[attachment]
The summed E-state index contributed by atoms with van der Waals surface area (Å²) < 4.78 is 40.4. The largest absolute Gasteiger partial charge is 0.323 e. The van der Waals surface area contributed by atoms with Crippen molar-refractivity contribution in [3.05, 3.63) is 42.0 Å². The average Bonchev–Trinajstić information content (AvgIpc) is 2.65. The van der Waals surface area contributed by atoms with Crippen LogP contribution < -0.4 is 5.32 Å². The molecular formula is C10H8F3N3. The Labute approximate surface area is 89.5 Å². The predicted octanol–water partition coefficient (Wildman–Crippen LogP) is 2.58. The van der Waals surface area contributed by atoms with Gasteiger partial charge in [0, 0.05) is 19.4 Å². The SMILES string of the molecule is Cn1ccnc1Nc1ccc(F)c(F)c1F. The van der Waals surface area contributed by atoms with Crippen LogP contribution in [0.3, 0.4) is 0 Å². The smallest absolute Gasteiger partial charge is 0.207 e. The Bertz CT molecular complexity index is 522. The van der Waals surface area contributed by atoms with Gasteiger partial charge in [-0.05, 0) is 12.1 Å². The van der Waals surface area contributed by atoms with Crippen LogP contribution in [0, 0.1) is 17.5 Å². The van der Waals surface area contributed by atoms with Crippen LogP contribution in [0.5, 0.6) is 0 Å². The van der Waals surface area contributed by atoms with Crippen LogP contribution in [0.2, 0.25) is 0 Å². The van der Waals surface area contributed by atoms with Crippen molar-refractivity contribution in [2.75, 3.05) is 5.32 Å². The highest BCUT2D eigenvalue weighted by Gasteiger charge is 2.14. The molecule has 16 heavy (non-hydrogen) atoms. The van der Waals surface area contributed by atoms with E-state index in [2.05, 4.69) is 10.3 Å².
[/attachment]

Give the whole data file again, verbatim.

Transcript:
The summed E-state index contributed by atoms with van der Waals surface area (Å²) < 4.78 is 40.4. The largest absolute Gasteiger partial charge is 0.323 e. The van der Waals surface area contributed by atoms with Crippen molar-refractivity contribution in [3.05, 3.63) is 42.0 Å². The average Bonchev–Trinajstić information content (AvgIpc) is 2.65. The van der Waals surface area contributed by atoms with Crippen LogP contribution < -0.4 is 5.32 Å². The molecular formula is C10H8F3N3. The Labute approximate surface area is 89.5 Å². The predicted octanol–water partition coefficient (Wildman–Crippen LogP) is 2.58. The van der Waals surface area contributed by atoms with Gasteiger partial charge in [0, 0.05) is 19.4 Å². The SMILES string of the molecule is Cn1ccnc1Nc1ccc(F)c(F)c1F. The van der Waals surface area contributed by atoms with Crippen LogP contribution in [0.3, 0.4) is 0 Å². The smallest absolute Gasteiger partial charge is 0.207 e. The Bertz CT molecular complexity index is 522. The van der Waals surface area contributed by atoms with Gasteiger partial charge in [-0.05, 0) is 12.1 Å². The van der Waals surface area contributed by atoms with Crippen LogP contribution in [0, 0.1) is 17.5 Å². The van der Waals surface area contributed by atoms with Crippen LogP contribution in [0.5, 0.6) is 0 Å². The van der Waals surface area contributed by atoms with Crippen LogP contribution in [0.2, 0.25) is 0 Å². The van der Waals surface area contributed by atoms with Crippen molar-refractivity contribution in [2.75, 3.05) is 5.32 Å². The highest BCUT2D eigenvalue weighted by Gasteiger charge is 2.14. The molecule has 16 heavy (non-hydrogen) atoms. The van der Waals surface area contributed by atoms with E-state index in [2.05, 4.69) is 10.3 Å².